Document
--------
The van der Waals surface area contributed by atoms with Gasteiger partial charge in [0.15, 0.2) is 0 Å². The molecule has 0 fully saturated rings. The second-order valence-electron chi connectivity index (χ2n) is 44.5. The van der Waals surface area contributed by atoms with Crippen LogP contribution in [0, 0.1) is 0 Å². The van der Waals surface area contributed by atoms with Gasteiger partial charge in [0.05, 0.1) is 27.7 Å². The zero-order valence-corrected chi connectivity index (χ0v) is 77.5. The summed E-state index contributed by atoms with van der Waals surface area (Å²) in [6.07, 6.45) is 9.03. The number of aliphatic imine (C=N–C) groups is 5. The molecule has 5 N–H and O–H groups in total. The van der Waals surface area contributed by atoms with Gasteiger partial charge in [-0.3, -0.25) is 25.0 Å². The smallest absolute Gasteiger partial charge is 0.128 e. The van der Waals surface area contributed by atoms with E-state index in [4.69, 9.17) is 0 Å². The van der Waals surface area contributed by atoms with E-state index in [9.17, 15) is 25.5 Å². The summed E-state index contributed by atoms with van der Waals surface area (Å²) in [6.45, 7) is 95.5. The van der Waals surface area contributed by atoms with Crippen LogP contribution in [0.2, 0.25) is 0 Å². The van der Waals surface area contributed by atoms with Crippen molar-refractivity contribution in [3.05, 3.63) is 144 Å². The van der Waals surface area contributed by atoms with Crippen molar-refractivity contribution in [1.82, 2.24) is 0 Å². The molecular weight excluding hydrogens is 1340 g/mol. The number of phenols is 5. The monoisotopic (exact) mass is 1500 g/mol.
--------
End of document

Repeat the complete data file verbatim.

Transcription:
The van der Waals surface area contributed by atoms with Gasteiger partial charge in [0.15, 0.2) is 0 Å². The molecule has 0 fully saturated rings. The second-order valence-electron chi connectivity index (χ2n) is 44.5. The van der Waals surface area contributed by atoms with Crippen LogP contribution in [0, 0.1) is 0 Å². The van der Waals surface area contributed by atoms with Gasteiger partial charge in [0.05, 0.1) is 27.7 Å². The zero-order valence-corrected chi connectivity index (χ0v) is 77.5. The summed E-state index contributed by atoms with van der Waals surface area (Å²) in [6.07, 6.45) is 9.03. The number of aliphatic imine (C=N–C) groups is 5. The molecule has 5 N–H and O–H groups in total. The van der Waals surface area contributed by atoms with Gasteiger partial charge in [-0.3, -0.25) is 25.0 Å². The smallest absolute Gasteiger partial charge is 0.128 e. The van der Waals surface area contributed by atoms with E-state index in [4.69, 9.17) is 0 Å². The van der Waals surface area contributed by atoms with E-state index in [9.17, 15) is 25.5 Å². The summed E-state index contributed by atoms with van der Waals surface area (Å²) in [6.45, 7) is 95.5. The van der Waals surface area contributed by atoms with Crippen LogP contribution in [0.2, 0.25) is 0 Å². The van der Waals surface area contributed by atoms with Crippen molar-refractivity contribution in [3.05, 3.63) is 144 Å². The van der Waals surface area contributed by atoms with Crippen molar-refractivity contribution in [1.82, 2.24) is 0 Å². The molecular weight excluding hydrogens is 1340 g/mol. The number of phenols is 5. The monoisotopic (exact) mass is 1500 g/mol.